Zipper jams this is how the zipper works again

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Zipper broken? Or is stuck or no longer holds? Do not give up yet. Many zippers can still be saved. Plus: Why you should always close zippers before washing them.

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Let’s be glad we have it, because before its time, clothes could only be closed with buttons, ribbons, hooks and eyes. The American Whitcomb L. Judson patented the first zipper in 1892, and several other inventors have steadily improved it. Zippers were not used for everyday clothing until the 1920’s.

This is what YKK means on the zipper

If YKK is written on your zipper, you own a zipper of the world’s largest manufacturer: YKK is the registered trademark of the Japanese manufacturer"Yoshida Kōgyō Kabushikigaisha". The has been producing zippers since the 1930-ies and is also represented in Germany since 1967. When the letters "OPTI on the zipper, it comes from the largest German zipper manufacturer OPTI, today part of Coats GmbH.

But sometimes zippers don’t like the way we do – they jerk, jam or don’t hold anymore. But that’s why we don’t always have to replace them right away or give the garment to the used clothing collection. Sometimes these little tricks help:

Zipper jerks

If the zipper can only be closed with a jerk, it may be that it is stuck together. In case of metal zippers, a soft pencil can be used to move the zipper back and forth on the teeth. The greasy graphite from the pencil makes the zipper glide more easily again. The pencil method is not suitable for light-colored zippers and also not so good for plastic zippers.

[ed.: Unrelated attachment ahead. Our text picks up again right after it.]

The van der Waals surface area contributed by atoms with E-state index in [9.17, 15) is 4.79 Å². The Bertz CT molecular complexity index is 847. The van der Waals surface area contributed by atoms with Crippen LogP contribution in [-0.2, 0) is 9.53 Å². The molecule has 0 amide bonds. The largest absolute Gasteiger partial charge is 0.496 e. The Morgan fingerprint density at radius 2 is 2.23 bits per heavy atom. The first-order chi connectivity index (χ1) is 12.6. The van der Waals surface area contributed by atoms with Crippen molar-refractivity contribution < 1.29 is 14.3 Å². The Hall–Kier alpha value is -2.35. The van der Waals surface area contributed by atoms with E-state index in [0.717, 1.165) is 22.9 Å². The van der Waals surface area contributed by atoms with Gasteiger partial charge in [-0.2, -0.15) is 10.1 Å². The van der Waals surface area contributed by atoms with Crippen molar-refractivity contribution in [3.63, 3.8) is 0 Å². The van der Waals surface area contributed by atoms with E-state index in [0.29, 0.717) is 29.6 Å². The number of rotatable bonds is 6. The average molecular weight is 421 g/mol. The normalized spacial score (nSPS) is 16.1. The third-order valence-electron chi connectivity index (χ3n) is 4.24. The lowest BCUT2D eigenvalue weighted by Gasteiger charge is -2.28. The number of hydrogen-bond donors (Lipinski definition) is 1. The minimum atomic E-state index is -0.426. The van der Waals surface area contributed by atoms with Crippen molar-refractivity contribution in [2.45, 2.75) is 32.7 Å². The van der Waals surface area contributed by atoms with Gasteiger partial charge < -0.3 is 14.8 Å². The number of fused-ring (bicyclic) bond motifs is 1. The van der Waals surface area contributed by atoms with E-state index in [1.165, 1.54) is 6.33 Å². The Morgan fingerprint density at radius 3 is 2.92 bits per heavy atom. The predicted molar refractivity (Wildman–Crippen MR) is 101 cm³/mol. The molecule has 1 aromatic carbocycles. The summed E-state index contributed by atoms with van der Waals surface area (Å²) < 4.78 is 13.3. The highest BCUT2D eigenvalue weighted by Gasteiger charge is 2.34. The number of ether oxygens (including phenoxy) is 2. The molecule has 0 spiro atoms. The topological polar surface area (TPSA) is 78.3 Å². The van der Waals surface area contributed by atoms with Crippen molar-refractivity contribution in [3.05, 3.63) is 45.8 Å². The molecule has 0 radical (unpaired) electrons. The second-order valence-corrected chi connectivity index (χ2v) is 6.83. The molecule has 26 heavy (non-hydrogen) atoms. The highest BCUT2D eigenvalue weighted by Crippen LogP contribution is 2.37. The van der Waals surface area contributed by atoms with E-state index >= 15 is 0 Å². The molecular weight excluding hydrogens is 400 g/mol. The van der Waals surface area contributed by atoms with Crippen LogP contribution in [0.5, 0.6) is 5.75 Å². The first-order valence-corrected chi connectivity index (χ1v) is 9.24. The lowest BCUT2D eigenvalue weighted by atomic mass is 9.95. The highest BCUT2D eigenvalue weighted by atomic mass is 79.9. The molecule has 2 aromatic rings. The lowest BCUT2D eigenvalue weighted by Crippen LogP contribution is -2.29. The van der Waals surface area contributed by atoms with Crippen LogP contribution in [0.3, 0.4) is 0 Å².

For light-colored and plastic zippers, we spread soapy water on the teeth with a cotton swab to make them move more smoothly. Vaseline also works well. Or you can put a drop of silicone spray on a rag and rub it over the teeth of the zipper.

zipper always opens

If the zipper of the jeans does not stay where it should, namely on top, we can first try to make it work again using pliers. To do this, we carefully press the two sides of the slider together a little with the pliers. We do this with feeling so that the slider doesn’t break or end up too tightly compressed. It is better to try several times. If the slider is tighter again, it grips better and closes more easily again.

If this doesn’t help, we thread a key ring into the slider and fix the ring with the button on the waistband when closing it.

Zipper jams: bent teeth

If some hooks/teeth on our zipper are bent, we try to carefully straighten them out again with pliers.

If one of the teeth in the lower part is missing, we can close the zipper at this point. Then the zipper is a little shorter, but can still be used.

If the zipper is stuck and the slider handle is broken off

If the slider handle is broken off, we can still use our zipper, but it is quite tedious to close the zipper with the slider only. Solution: thread in a paper clip, a small safety pin, a leather or textile thong, a key ring or a special carabiner from the haberdashery department and the zipper is easy to operate again.

Zipper repair – does not work in some cases

In some cases, however, the zipper is not salvageable:

  • When several teeth are missing
  • When the textile tape of the zipper comes apart
  • when the end piece of a separable zipper is missing

If the zipper needs to be completely replaced, it is usually cheaper to buy zipper yardage instead of ready-made zippers. This is especially worthwhile in the case of bed linen fasteners.

Always close zippers before washing

Always close zippers before washing – good for the zipper and other laundry

To keep zippers running smoothly, we need to take care of them. This is what we can do for a long zipper life:
Always close zippers before washing. If they are left open, the little teeth can get caught and bent that way. Besides, open metal zippers do not do good to the other textiles in the drum.
Always clean zippers well: Zippers that often get dirty or dusty, such as those on shoes, tents or backpacks, should be cleaned regularly with soapy water and an old toothbrush and kept smooth with soap, candle wax or pencil graphite. Some outdoor gear manufacturers recommend silicone spray for plastic zippers.

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